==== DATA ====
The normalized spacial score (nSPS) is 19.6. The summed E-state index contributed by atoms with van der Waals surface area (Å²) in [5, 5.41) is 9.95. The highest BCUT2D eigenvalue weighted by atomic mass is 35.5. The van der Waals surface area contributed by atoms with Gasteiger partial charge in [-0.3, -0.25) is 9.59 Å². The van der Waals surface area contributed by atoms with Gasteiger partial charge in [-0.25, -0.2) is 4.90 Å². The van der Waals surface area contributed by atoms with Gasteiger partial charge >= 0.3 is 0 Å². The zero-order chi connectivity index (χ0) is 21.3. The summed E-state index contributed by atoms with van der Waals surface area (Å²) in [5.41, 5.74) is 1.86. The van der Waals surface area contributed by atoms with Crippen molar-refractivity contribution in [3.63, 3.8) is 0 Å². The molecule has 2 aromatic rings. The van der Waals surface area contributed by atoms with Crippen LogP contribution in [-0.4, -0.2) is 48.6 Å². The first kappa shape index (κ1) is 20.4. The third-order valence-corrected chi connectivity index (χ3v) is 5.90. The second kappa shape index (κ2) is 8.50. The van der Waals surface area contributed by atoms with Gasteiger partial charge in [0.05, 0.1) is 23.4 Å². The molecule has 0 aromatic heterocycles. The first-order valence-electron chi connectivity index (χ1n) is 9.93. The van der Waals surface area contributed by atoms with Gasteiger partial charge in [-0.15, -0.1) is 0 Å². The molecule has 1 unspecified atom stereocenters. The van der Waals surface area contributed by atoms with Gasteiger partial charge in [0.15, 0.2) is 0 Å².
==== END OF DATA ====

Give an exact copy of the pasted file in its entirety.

The normalized spacial score (nSPS) is 19.6. The summed E-state index contributed by atoms with van der Waals surface area (Å²) in [5, 5.41) is 9.95. The highest BCUT2D eigenvalue weighted by atomic mass is 35.5. The van der Waals surface area contributed by atoms with Gasteiger partial charge in [-0.3, -0.25) is 9.59 Å². The van der Waals surface area contributed by atoms with Gasteiger partial charge in [-0.25, -0.2) is 4.90 Å². The van der Waals surface area contributed by atoms with Gasteiger partial charge >= 0.3 is 0 Å². The zero-order chi connectivity index (χ0) is 21.3. The summed E-state index contributed by atoms with van der Waals surface area (Å²) in [5.41, 5.74) is 1.86. The van der Waals surface area contributed by atoms with Crippen molar-refractivity contribution in [3.63, 3.8) is 0 Å². The molecule has 2 aromatic rings. The van der Waals surface area contributed by atoms with Crippen LogP contribution in [-0.4, -0.2) is 48.6 Å². The first kappa shape index (κ1) is 20.4. The third-order valence-corrected chi connectivity index (χ3v) is 5.90. The second kappa shape index (κ2) is 8.50. The van der Waals surface area contributed by atoms with Gasteiger partial charge in [0.05, 0.1) is 23.4 Å². The molecule has 0 aromatic heterocycles. The first-order valence-electron chi connectivity index (χ1n) is 9.93. The van der Waals surface area contributed by atoms with Gasteiger partial charge in [-0.15, -0.1) is 0 Å². The molecule has 1 unspecified atom stereocenters. The van der Waals surface area contributed by atoms with Gasteiger partial charge in [0.15, 0.2) is 0 Å².